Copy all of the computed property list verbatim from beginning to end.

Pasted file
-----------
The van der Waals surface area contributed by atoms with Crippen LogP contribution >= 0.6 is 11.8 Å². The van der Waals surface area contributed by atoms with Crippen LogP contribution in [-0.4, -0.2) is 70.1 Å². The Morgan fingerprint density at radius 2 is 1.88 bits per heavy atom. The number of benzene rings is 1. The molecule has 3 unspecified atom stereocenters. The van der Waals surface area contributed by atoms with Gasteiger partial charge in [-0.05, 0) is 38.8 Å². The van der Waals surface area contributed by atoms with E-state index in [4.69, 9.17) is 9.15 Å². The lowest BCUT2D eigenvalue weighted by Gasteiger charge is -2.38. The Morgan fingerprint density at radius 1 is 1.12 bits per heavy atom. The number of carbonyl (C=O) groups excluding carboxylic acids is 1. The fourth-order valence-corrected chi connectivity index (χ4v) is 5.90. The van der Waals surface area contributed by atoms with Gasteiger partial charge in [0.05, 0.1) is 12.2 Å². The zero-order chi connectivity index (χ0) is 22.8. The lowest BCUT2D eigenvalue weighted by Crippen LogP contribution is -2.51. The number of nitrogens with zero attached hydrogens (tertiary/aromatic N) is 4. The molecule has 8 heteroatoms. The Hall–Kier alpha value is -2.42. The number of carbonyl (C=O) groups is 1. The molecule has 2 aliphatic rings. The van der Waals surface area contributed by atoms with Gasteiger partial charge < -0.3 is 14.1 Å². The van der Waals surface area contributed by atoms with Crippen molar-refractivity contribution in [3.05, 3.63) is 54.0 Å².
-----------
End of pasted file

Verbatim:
The van der Waals surface area contributed by atoms with Crippen LogP contribution >= 0.6 is 11.8 Å². The van der Waals surface area contributed by atoms with Crippen LogP contribution in [-0.4, -0.2) is 70.1 Å². The Morgan fingerprint density at radius 2 is 1.88 bits per heavy atom. The number of benzene rings is 1. The molecule has 3 unspecified atom stereocenters. The van der Waals surface area contributed by atoms with Gasteiger partial charge in [-0.05, 0) is 38.8 Å². The van der Waals surface area contributed by atoms with E-state index in [4.69, 9.17) is 9.15 Å². The lowest BCUT2D eigenvalue weighted by Gasteiger charge is -2.38. The Morgan fingerprint density at radius 1 is 1.12 bits per heavy atom. The number of carbonyl (C=O) groups excluding carboxylic acids is 1. The fourth-order valence-corrected chi connectivity index (χ4v) is 5.90. The van der Waals surface area contributed by atoms with Gasteiger partial charge in [0.05, 0.1) is 12.2 Å². The zero-order chi connectivity index (χ0) is 22.8. The lowest BCUT2D eigenvalue weighted by Crippen LogP contribution is -2.51. The number of nitrogens with zero attached hydrogens (tertiary/aromatic N) is 4. The molecule has 8 heteroatoms. The Hall–Kier alpha value is -2.42. The number of carbonyl (C=O) groups is 1. The molecule has 2 aliphatic rings. The van der Waals surface area contributed by atoms with Gasteiger partial charge < -0.3 is 14.1 Å². The van der Waals surface area contributed by atoms with Crippen molar-refractivity contribution in [3.05, 3.63) is 54.0 Å².